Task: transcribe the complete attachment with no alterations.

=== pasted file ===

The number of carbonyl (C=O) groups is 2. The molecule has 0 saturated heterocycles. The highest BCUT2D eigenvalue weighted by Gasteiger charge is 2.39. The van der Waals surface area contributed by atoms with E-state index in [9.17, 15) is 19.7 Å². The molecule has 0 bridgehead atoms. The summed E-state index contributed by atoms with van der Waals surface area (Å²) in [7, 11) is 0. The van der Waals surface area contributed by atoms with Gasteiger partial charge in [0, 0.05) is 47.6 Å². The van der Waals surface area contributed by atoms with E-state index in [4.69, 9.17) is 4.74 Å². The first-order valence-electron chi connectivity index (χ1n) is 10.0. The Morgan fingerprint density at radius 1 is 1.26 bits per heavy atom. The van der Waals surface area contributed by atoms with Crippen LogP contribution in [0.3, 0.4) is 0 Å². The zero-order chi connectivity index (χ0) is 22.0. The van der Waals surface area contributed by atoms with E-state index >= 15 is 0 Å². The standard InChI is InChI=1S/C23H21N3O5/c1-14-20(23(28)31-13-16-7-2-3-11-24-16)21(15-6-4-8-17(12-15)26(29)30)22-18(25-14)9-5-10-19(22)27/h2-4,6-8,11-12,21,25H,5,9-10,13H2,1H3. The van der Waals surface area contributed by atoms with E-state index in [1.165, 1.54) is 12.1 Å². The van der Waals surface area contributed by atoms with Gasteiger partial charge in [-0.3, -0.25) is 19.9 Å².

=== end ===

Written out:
The number of carbonyl (C=O) groups is 2. The molecule has 0 saturated heterocycles. The highest BCUT2D eigenvalue weighted by Gasteiger charge is 2.39. The van der Waals surface area contributed by atoms with E-state index in [9.17, 15) is 19.7 Å². The molecule has 0 bridgehead atoms. The summed E-state index contributed by atoms with van der Waals surface area (Å²) in [7, 11) is 0. The van der Waals surface area contributed by atoms with Gasteiger partial charge in [0, 0.05) is 47.6 Å². The van der Waals surface area contributed by atoms with E-state index in [4.69, 9.17) is 4.74 Å². The first-order valence-electron chi connectivity index (χ1n) is 10.0. The Morgan fingerprint density at radius 1 is 1.26 bits per heavy atom. The van der Waals surface area contributed by atoms with Crippen LogP contribution in [0.3, 0.4) is 0 Å². The zero-order chi connectivity index (χ0) is 22.0. The van der Waals surface area contributed by atoms with E-state index >= 15 is 0 Å². The standard InChI is InChI=1S/C23H21N3O5/c1-14-20(23(28)31-13-16-7-2-3-11-24-16)21(15-6-4-8-17(12-15)26(29)30)22-18(25-14)9-5-10-19(22)27/h2-4,6-8,11-12,21,25H,5,9-10,13H2,1H3. The van der Waals surface area contributed by atoms with E-state index in [1.165, 1.54) is 12.1 Å². The van der Waals surface area contributed by atoms with Gasteiger partial charge in [-0.3, -0.25) is 19.9 Å².